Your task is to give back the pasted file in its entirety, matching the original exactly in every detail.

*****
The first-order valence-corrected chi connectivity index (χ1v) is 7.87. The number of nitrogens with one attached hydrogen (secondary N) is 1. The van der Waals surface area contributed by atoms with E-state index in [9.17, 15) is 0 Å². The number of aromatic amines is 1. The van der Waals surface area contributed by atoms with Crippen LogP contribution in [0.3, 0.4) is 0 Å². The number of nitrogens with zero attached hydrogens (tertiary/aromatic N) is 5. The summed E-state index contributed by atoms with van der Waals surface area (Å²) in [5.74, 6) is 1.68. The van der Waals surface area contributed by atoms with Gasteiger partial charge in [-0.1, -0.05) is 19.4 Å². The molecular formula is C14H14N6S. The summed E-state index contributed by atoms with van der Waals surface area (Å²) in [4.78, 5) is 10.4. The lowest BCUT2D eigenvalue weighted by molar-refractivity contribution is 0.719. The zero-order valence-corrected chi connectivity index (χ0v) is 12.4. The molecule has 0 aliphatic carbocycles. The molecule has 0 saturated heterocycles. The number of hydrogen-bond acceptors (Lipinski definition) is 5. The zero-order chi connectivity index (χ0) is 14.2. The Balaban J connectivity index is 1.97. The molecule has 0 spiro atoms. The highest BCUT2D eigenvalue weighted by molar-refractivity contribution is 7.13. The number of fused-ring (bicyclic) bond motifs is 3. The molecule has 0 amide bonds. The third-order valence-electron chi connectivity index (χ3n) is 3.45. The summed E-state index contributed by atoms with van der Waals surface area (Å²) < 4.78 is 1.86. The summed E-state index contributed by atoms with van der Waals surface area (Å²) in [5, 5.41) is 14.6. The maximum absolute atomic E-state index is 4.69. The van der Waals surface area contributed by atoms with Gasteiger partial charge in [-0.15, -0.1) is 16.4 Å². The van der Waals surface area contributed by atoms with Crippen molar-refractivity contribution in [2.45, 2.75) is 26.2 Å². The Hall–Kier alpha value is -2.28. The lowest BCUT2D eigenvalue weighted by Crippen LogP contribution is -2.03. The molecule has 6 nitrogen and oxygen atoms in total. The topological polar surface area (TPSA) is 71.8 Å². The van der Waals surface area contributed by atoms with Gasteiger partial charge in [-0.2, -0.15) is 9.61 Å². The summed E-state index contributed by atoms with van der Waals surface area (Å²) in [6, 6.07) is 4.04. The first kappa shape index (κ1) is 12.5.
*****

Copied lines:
The first-order valence-corrected chi connectivity index (χ1v) is 7.87. The number of nitrogens with one attached hydrogen (secondary N) is 1. The van der Waals surface area contributed by atoms with E-state index in [9.17, 15) is 0 Å². The number of aromatic amines is 1. The van der Waals surface area contributed by atoms with Crippen LogP contribution in [0.3, 0.4) is 0 Å². The number of nitrogens with zero attached hydrogens (tertiary/aromatic N) is 5. The summed E-state index contributed by atoms with van der Waals surface area (Å²) in [5.74, 6) is 1.68. The van der Waals surface area contributed by atoms with Gasteiger partial charge in [-0.1, -0.05) is 19.4 Å². The molecular formula is C14H14N6S. The summed E-state index contributed by atoms with van der Waals surface area (Å²) in [4.78, 5) is 10.4. The lowest BCUT2D eigenvalue weighted by molar-refractivity contribution is 0.719. The zero-order valence-corrected chi connectivity index (χ0v) is 12.4. The molecule has 0 aliphatic carbocycles. The molecule has 0 saturated heterocycles. The number of hydrogen-bond acceptors (Lipinski definition) is 5. The zero-order chi connectivity index (χ0) is 14.2. The Balaban J connectivity index is 1.97. The molecule has 0 spiro atoms. The highest BCUT2D eigenvalue weighted by molar-refractivity contribution is 7.13. The number of fused-ring (bicyclic) bond motifs is 3. The molecule has 0 amide bonds. The third-order valence-electron chi connectivity index (χ3n) is 3.45. The summed E-state index contributed by atoms with van der Waals surface area (Å²) < 4.78 is 1.86. The summed E-state index contributed by atoms with van der Waals surface area (Å²) in [5, 5.41) is 14.6. The maximum absolute atomic E-state index is 4.69. The van der Waals surface area contributed by atoms with Gasteiger partial charge in [-0.15, -0.1) is 16.4 Å². The van der Waals surface area contributed by atoms with Crippen molar-refractivity contribution in [2.45, 2.75) is 26.2 Å². The Hall–Kier alpha value is -2.28. The lowest BCUT2D eigenvalue weighted by Crippen LogP contribution is -2.03. The molecule has 6 nitrogen and oxygen atoms in total. The topological polar surface area (TPSA) is 71.8 Å². The van der Waals surface area contributed by atoms with Gasteiger partial charge in [-0.2, -0.15) is 9.61 Å². The summed E-state index contributed by atoms with van der Waals surface area (Å²) in [6, 6.07) is 4.04. The first kappa shape index (κ1) is 12.5.